Treatment generally entails using medications that help decrease the amount of stomach acid. These include antibiotics, proton pump inhibitors, histamine blockers (H-2), and antacids. These medications allow time for the digestive tract to heal, providing relief.

Hiatal hernia

This occurs due to an area of weakness found on the diaphragm, specifically in an area where the esophagus passes through (hiatus). Occasionally, the stomach herniates up though this weakened opening. Relatively small Hiatal hernias cause no problems; however, larger ones can allow acid and food back into the esophagus, giving a burning sensation in the chest. Symptoms of a hiatal hernia include:

  • Black stool and vomiting of blood (possible sign of gastrointestinal bleeding)
  • Feeling full after meals
  • Abdominal or chest pain
  • Problems swallowing
  • Belching
  • Heartburn

Treatment for minor symptoms may include the use of antacids, H-2 blockers, or proton pump inhibitors to reduce stomach acid. More severe cases will require surgery.

Other possible reasons for chest pain/burning are:

  • Anxiety disorders
  • Panic attacks
  • Injury to the chest or ribs
  • Costochondritis (inflammation of the rib cartilage)
  • Gastroesophageal reflux disease
  • Pleuritis
  • Pulmonary embolism
  • Respiratory infections
  • Pericarditis
  • Angina

Complications of burning sensation in chest

Once diagnosed and treatment is underway, it is important to stick to the plan set out by your physician. If treatments or follow-ups are neglected or delayed, it may further increase the chances of complications occurring. Examples of such complications include:

  • Pneumothorax (collapsed lung)
  • Myocardial infarction (heart attack)
  • Gastroesophageal reflux disease (GERD)
  • Erosive esophagitis (inflammation of the esophagus)
  • Cardiogenic shock (shock due to damaged heart muscle and ineffective cardiac function)

Treatment tips for burning chest pain

There are some lifestyle changes and home remedies you can try today if acid reflux is the main cause of the burning sensation felt in your chest.

Maintain a healthy weight: Excess pounds put pressure on the abdomen, pushing up the stomach and causing acid to travel up the esophagus.

Avoid tight fitting clothes: May put pressure on your abdomen and lower the esophageal sphincter.

Avoid foods that trigger heartburn: These may include fatty or fried foods, tomato sauce, alcohol, chocolate, mint, garlic, onion, and caffeine.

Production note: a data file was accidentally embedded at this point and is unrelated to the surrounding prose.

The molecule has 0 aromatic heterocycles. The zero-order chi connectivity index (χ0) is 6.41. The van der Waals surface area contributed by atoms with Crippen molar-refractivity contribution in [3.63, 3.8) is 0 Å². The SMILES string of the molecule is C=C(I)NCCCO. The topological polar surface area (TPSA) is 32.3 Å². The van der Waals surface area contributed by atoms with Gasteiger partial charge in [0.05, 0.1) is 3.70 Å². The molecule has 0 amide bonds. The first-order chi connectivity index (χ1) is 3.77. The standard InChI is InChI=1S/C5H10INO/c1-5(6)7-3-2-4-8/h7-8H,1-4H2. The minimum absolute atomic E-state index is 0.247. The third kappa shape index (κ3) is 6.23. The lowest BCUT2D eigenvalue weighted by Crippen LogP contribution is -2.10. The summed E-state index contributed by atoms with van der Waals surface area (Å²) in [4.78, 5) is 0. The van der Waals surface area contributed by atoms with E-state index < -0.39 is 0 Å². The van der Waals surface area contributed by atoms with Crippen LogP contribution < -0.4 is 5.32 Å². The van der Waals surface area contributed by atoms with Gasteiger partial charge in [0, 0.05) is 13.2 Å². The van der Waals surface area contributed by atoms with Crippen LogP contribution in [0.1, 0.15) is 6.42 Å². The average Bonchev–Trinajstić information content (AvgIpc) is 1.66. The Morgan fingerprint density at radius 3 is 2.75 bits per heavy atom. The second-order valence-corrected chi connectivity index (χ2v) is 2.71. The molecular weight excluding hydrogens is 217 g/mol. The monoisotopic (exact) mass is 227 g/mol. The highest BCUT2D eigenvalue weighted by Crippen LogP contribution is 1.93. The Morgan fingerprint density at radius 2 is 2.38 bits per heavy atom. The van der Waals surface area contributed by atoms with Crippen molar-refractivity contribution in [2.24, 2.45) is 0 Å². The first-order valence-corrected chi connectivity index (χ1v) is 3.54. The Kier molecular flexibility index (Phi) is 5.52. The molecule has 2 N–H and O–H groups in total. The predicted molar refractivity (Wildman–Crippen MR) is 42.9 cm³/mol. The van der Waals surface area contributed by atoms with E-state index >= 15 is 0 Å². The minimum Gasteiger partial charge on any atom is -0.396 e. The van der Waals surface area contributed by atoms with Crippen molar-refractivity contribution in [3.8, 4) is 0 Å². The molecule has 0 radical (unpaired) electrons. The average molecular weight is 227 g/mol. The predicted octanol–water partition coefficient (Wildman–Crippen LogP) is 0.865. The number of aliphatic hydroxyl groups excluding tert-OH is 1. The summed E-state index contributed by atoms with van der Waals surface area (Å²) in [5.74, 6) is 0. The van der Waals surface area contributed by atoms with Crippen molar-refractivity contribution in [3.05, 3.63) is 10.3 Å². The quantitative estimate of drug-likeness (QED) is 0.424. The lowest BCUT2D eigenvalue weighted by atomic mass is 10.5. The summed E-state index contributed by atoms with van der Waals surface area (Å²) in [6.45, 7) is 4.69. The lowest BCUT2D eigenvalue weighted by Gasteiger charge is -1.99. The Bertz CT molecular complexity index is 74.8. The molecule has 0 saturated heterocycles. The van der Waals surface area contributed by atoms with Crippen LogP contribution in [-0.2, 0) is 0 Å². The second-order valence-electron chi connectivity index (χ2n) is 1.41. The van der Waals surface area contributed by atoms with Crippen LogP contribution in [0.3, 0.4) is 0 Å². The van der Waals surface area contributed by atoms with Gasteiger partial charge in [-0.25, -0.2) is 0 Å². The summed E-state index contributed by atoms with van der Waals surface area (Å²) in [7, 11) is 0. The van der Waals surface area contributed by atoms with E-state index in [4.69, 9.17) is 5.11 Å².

Eat smaller meals: Avoiding overeating reduces the production of stomach acid

Do not lie down after meals: Wait at least three hours before lying down or going to bed after meals

Elevate the head of the bed: The use of gravity to keep stomach acid down

Don’t smoke: Smoking decreases the lower esophageal sphincter’s ability to function properly leading to more reflux


The best you can do when experiencing a burning chest sensation is to see a doctor. They have the means of doing more in-depth tests to rule out an acute myocardial infarction or heart attack. They can perform an EKG, blood tests, and a brief physical exam to help rule out this life-threatening possibility.

For the most part, however, burning chest pain is brought on by acid traveling up the esophagus, causing pain, with the most effective treatments augmenting the amount of stomach acid you produce. They may come in the form of proton pump inhibitors, H-2 blockers, or antacid medication, and they do a relatively good job. More serious cases of gastric acid regurgitation may require surgical correction, but this is not usually the case.

Related: Pericarditis chest pain causes, symptoms and treatment comparison with myocarditis

Author Bio

Devon Andre has been involved in the health and dietary supplement industry for a number of years. Devon has written extensively for Bel Marra Health. He has a Bachelor of Forensic Science from the University of Windsor, and went on to complete a Juris Doctor from the University of Pittsburgh. Devon is keenly aware of trends and new developments in the area of health and wellness. He embraces an active lifestyle combining diet, exercise and healthy choices. By working to inform readers of the options available to them, he hopes to improve their health and quality of life.